So perhaps you’re new to Mora, or considering a visit – but you aren’t quite sure what all this Vasaloppet business is about. What’s the significance, and what should you expect if you come out this weekend?
The Vasaloppet is a cross-country ski race – the largest in Minnesota, and one of the largest in the nation. Skiers from around the world flock to Mora each year to participate.
The first Vasaloppet took place in 1922 in Mora, Sweden. With a name that literally translates to “king’s run”, the event was established to commemorate one significant event in Swedish history. According to Vasaloppet.us, the story went something like this:
Sweden back in 1522 was ruled by Denmark, but a Swedish nobleman named Gustav Vasa was attempting lead his fellow countrymen in revolt against the Danes.
Gustav told the people around Mora of a Danish massacre of Swedes in Stockholm, but his story was not believed and his attempt to raise an army failed. With Danish troops after him, Gustav Vasa fled on skis to Norway. But soon afterwards his fellow countryman heard news that Gustav was telling the truth, and they sent two skiers to catch Gustav and have him return to Mora. They caught up to him near Salen, Sweden; Gustav then returned and successfully led the revolt against Danish rule.
Today, the Swedish Vasaloppet has grown to include seven races over a ten-day period that attracts nearly 50,000 skiers.
In 1973, Mora, Minnesota (sister city to Mora, Sweden) launched its own version of the Vasaloppet. Races in Japan and China were also established in later years.
The American Vasaloppet is always held on the second Sunday in February. Five races are run: the 58km, 35km, and 13km freestyle races; the 42km classic race; and the Vasaloppet Relay, in which teams of five skiers relay along the 58km course.
All races start north of Mora (in Warman, Minnesota) at 10am on Sunday, and share a common finish line in downtown Mora. A blast of dynamite is the traditional signal for the race’s hundreds of participants.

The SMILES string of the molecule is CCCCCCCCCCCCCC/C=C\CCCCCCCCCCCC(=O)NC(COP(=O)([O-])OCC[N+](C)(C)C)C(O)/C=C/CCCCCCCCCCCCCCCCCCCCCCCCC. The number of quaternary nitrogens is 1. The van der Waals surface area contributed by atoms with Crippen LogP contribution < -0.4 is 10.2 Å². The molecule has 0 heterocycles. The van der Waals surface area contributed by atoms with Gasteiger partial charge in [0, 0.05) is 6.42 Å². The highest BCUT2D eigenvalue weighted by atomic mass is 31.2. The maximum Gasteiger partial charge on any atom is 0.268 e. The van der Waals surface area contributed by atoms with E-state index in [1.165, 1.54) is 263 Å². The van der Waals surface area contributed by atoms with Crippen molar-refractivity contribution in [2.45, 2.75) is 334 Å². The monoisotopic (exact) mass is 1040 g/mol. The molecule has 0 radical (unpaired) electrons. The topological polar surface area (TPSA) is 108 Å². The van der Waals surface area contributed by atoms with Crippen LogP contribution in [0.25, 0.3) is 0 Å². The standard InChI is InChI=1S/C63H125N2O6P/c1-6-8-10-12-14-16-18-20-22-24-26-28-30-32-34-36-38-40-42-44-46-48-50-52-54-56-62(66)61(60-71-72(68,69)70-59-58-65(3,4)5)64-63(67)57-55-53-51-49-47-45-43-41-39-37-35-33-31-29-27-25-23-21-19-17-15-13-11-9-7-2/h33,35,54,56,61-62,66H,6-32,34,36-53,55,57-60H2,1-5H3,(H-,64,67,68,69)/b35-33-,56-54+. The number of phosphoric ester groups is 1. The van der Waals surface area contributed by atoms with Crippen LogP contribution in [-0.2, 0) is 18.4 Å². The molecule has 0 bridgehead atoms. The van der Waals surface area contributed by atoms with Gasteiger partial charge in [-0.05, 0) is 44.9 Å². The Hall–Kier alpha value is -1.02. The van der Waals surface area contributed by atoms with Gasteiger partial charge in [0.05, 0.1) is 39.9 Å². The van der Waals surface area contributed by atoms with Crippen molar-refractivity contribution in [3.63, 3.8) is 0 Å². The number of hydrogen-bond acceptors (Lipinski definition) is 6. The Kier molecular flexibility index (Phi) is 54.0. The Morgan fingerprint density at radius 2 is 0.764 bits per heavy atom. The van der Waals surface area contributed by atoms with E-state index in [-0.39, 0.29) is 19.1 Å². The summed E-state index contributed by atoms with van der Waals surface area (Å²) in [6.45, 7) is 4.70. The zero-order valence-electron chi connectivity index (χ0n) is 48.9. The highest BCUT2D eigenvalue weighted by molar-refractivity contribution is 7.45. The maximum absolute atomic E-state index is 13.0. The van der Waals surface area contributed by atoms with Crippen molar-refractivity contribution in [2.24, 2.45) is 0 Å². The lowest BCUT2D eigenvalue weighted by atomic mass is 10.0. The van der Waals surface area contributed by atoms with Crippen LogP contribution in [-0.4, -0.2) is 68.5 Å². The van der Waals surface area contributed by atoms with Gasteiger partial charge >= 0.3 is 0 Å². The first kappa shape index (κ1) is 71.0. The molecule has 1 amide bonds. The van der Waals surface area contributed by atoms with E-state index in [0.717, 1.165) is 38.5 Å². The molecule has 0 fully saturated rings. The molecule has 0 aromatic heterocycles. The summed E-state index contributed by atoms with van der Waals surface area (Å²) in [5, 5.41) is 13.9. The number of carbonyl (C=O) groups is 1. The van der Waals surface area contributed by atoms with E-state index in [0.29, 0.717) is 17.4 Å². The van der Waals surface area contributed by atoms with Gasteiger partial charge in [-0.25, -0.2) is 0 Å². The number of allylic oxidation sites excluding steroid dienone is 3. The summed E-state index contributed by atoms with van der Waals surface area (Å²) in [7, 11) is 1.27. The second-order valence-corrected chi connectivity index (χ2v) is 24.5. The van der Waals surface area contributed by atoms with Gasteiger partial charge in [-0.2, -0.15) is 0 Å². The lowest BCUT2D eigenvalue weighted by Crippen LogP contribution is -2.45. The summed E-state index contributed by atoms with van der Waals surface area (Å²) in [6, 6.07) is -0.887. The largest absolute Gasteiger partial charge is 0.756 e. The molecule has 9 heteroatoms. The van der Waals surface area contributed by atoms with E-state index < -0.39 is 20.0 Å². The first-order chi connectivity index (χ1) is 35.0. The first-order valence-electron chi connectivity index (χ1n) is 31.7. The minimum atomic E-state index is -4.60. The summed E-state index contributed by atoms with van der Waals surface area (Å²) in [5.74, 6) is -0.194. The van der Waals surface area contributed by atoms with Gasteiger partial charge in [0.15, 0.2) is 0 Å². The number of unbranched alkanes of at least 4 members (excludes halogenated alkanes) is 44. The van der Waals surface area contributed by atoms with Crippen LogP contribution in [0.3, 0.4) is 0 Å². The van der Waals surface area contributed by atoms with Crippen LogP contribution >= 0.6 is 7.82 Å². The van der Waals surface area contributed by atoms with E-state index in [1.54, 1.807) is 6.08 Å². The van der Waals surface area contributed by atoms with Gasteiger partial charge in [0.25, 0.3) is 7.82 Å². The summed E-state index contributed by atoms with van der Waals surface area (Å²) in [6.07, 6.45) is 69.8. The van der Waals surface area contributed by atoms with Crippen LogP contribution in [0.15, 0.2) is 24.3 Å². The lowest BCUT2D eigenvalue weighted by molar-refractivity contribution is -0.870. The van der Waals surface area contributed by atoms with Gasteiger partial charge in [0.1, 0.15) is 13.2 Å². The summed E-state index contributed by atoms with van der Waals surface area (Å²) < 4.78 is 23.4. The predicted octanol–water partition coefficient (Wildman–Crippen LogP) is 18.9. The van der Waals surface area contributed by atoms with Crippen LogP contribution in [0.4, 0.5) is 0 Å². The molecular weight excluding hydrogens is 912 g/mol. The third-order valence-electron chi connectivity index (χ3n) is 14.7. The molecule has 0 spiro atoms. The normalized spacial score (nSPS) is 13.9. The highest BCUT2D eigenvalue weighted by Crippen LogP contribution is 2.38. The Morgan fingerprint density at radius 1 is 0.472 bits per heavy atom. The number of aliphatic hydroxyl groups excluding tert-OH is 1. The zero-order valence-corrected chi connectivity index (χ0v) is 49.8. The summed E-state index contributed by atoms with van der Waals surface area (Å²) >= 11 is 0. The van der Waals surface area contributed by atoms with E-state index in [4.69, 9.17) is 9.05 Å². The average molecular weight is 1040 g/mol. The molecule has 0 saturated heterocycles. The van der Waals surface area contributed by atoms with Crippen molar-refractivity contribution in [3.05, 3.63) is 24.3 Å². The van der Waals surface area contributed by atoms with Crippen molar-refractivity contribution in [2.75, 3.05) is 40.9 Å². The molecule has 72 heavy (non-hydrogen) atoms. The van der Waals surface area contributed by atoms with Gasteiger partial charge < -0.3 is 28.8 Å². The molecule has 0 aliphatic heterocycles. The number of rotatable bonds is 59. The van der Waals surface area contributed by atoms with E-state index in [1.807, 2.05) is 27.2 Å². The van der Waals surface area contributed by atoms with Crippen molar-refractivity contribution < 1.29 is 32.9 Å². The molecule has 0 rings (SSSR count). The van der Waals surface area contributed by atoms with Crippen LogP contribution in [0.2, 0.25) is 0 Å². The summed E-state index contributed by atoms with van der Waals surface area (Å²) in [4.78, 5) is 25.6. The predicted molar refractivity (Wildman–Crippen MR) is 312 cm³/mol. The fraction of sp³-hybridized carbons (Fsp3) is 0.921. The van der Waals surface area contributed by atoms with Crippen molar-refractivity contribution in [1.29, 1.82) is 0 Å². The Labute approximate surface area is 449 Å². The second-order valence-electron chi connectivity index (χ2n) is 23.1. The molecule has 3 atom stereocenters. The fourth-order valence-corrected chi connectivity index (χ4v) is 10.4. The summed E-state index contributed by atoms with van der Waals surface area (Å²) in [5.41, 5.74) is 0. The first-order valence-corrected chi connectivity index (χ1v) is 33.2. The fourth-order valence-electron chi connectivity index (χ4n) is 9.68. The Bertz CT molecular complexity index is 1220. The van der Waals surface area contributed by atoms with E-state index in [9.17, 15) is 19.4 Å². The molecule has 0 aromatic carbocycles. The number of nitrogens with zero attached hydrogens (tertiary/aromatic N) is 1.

Along the course are several “soup stops” – stations manned by volunteers which provide water, sports drinks, and the traditional hot beverage known as blueberry soup.
For the day of the race, snow is trucked in and deposited on Maple Avenue, from the library east to Union Street; and on Union Street from Maple south to Forest Avenue. The “home stretch” runs across Lake Mora, up the hill behind the library, and then onto the snow-covered streets before crossing the finish line.
The bell tower near the library is put into service on Vasaloppet Sunday, ringing out across the lake to assure incoming skiers that they’re nearing the race’s finish. Students and other volunteers also line up along Union Street to ring smaller bells, welcoming the skiers to the finish line.
The winners of each race are met at the finish line and given a victory wreath by the Kranskulla (“wreath girl”) and King Vasa. Winners also receive a trophy – an authentic Dala horse, hand-made in Sweden and painted by local artists.
In addition to the wreaths and trophies, the male and female winners of the 58km race are each awarded a trip to Sweden to compete in the 90km Vasaloppet race there. (If the winner declines the Swedish trip, a prize of $1,000 is offered instead.)
How big is the Mora Vasaloppet? Pretty big – it attracts around 2,000 skiers each year. The race has a self-imposed limit of 3,000 skiers each year.
Making all these things happen is hard work, and community involvement is always a critical piece of the Vasaloppet’s success. Over 100 private landowners allow the course to run through their properties. Various homeowners around Mora offer up room and board to visiting racers. The city closes streets and lays down snow for the finish line. And hundreds of residents (along with dozens of local businesses) volunteer to do everything from keeping the trails in tip-top shape, to handing out refreshments at “soup stops” along the course. Nearly 1,000 volunteers participate on race day, and many others remain involved year-round.